I once heard of an advert saying that if you sent a cheque for £20 and a stamped, addressed envelope (how old am I?) you would make £1,000 in a month. Of course, the answer was to place an advert in the paper saying just the same thing…
That’s not my sort of business but I have managed to make a million a few times. I wanted to pass on some tips that might help you to find that elusive million the honest way.
1. Hard work
I don’t know if you’ve noticed one common theme in stories about successful people It’s hard work. Beckham endlessly practiced kicking a ball as a lad, Clarkson agonises over his apparent throw away one-liners (?So economical it’s cheaper than walking… ); it’s very rare that success comes without hard work. This is summed up in the famous saying, “The more I practice, the luckier I get.
The American dream says that everyone can be the success they want by belief and hard work. Unfortunately, the American dream is an illusion. Sure, hard work is necessary, but it’s not sufficient. We all have certain native capabilities, and it’s clear these vary hugely from person to person. As a kid, I played football every evening, but that didn?t make me any good at it.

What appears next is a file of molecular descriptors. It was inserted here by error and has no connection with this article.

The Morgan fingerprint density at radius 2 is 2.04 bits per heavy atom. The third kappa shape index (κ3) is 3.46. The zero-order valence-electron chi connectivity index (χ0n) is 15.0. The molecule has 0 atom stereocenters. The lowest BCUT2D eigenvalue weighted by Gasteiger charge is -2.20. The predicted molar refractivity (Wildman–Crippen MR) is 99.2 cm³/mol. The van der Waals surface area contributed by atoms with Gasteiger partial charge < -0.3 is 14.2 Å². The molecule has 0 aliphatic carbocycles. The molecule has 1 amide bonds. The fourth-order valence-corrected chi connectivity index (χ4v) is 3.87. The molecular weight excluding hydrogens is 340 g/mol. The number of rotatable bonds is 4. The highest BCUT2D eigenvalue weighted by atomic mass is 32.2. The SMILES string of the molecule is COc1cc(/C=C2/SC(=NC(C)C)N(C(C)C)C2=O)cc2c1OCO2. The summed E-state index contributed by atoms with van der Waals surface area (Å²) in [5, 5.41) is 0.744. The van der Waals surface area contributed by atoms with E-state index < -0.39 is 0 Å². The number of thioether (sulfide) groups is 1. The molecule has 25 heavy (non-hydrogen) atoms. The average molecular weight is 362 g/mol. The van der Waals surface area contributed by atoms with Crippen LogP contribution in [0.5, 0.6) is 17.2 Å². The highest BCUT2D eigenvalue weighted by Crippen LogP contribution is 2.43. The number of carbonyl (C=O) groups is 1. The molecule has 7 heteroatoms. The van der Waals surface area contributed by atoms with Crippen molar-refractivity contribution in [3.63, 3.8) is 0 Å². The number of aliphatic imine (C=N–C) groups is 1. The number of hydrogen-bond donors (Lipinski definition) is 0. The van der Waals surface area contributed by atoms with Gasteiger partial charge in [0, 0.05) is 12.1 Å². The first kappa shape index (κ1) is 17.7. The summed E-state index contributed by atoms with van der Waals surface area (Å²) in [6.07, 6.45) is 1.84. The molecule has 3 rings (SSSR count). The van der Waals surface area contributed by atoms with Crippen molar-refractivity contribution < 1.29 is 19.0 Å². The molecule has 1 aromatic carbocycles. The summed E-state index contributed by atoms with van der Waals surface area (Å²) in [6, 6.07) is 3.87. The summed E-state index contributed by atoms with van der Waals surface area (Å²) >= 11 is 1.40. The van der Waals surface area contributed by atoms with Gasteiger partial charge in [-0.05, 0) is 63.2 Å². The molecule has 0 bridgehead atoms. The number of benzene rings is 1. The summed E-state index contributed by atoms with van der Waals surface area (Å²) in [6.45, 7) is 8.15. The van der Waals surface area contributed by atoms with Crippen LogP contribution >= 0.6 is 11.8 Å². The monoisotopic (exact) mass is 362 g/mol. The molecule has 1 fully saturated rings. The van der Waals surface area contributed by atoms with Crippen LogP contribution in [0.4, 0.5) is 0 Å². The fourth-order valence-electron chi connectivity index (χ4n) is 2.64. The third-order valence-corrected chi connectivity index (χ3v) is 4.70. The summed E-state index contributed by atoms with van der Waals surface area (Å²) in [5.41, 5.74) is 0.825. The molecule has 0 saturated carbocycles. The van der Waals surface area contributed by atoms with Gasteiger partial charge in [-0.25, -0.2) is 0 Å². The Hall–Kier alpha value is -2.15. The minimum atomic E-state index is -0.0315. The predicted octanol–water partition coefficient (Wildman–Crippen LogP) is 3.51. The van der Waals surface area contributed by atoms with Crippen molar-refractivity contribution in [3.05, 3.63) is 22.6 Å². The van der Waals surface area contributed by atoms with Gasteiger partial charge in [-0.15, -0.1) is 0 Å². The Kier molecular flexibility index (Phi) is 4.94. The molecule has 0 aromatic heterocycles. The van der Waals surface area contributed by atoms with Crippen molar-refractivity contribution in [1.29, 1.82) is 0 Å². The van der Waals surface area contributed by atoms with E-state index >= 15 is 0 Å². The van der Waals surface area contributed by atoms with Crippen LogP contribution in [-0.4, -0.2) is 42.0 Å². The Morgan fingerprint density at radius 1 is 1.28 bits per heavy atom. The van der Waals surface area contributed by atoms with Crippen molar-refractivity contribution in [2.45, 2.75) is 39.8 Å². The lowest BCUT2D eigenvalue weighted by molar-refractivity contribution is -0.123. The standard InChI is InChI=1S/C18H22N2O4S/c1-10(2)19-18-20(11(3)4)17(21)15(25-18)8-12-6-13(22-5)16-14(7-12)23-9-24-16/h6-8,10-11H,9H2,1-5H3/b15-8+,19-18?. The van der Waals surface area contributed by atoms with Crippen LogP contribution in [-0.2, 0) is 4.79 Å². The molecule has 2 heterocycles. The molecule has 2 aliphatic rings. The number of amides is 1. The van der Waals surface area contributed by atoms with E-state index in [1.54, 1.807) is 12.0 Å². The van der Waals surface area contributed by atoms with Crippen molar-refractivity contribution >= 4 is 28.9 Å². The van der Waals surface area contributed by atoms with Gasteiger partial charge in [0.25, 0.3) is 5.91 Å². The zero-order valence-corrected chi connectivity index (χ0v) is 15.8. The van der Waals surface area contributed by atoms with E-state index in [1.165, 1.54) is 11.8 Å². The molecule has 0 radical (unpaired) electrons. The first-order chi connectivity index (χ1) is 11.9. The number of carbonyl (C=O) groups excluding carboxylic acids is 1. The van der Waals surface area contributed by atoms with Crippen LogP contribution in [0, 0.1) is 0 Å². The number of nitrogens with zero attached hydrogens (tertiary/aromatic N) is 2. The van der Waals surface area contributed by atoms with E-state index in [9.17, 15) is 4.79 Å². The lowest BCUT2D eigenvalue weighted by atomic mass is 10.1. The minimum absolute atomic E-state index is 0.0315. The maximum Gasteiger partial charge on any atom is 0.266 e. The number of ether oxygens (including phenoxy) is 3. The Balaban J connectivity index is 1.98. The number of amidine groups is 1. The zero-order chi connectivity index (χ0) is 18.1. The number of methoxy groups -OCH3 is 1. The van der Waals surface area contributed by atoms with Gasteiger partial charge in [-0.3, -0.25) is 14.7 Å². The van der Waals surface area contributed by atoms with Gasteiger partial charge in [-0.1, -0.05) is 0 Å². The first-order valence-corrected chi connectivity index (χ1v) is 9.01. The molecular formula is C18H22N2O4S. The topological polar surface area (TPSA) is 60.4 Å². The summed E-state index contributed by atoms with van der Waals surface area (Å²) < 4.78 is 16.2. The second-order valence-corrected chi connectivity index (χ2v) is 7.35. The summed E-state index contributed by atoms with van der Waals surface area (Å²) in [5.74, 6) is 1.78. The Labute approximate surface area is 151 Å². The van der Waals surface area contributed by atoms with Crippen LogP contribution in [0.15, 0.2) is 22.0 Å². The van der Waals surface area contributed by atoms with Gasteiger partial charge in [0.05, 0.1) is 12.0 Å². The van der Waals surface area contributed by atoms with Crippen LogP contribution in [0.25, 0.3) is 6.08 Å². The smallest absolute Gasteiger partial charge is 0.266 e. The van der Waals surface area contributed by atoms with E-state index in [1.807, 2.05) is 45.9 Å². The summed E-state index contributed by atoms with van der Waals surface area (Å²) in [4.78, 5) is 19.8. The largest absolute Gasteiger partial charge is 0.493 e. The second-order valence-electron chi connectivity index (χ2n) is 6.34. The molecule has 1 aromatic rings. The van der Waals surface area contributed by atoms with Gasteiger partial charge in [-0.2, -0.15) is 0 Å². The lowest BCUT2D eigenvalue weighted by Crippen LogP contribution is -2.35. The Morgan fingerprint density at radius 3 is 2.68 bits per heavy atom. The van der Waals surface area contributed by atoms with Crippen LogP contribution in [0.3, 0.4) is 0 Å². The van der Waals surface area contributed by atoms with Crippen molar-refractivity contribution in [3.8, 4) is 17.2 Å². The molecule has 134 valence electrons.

2. Understand where we excel and where we are weak
Try searching for ‘strengths finder” from the Gallup organisation for some real insights. We should play to our strengths and work with a team that complements them.
3. Capital is critical
Since we re not all born with a silver spoon in our mouths, getting backing for a business is hard, and requires serious thought. You can double your armoury by working with a partner; you can stretch things further by reducing overheads, e.g. working from home, using lower cost overseas workers; and you can get people to invest in the business and/or apply for government grants. I’ve done all of the above. Although I couldn?t advocate it, many businesses have been started on the back of a credit card. When resources are tight, it’s time to be creative.
Diligence implies that hard work is complemented by attention to detail that tries to make sure things are done right first time, especially for customers. Rushed jobs done badly and then corrected are horribly inefficient. I barely need to say more.
Unfortunately, I can’t promise millionaire status, but this should give you a head start.
Chris Barling is chairman of SellerDeck, an ecommerce industry veteran, and an enthusiastic business angel.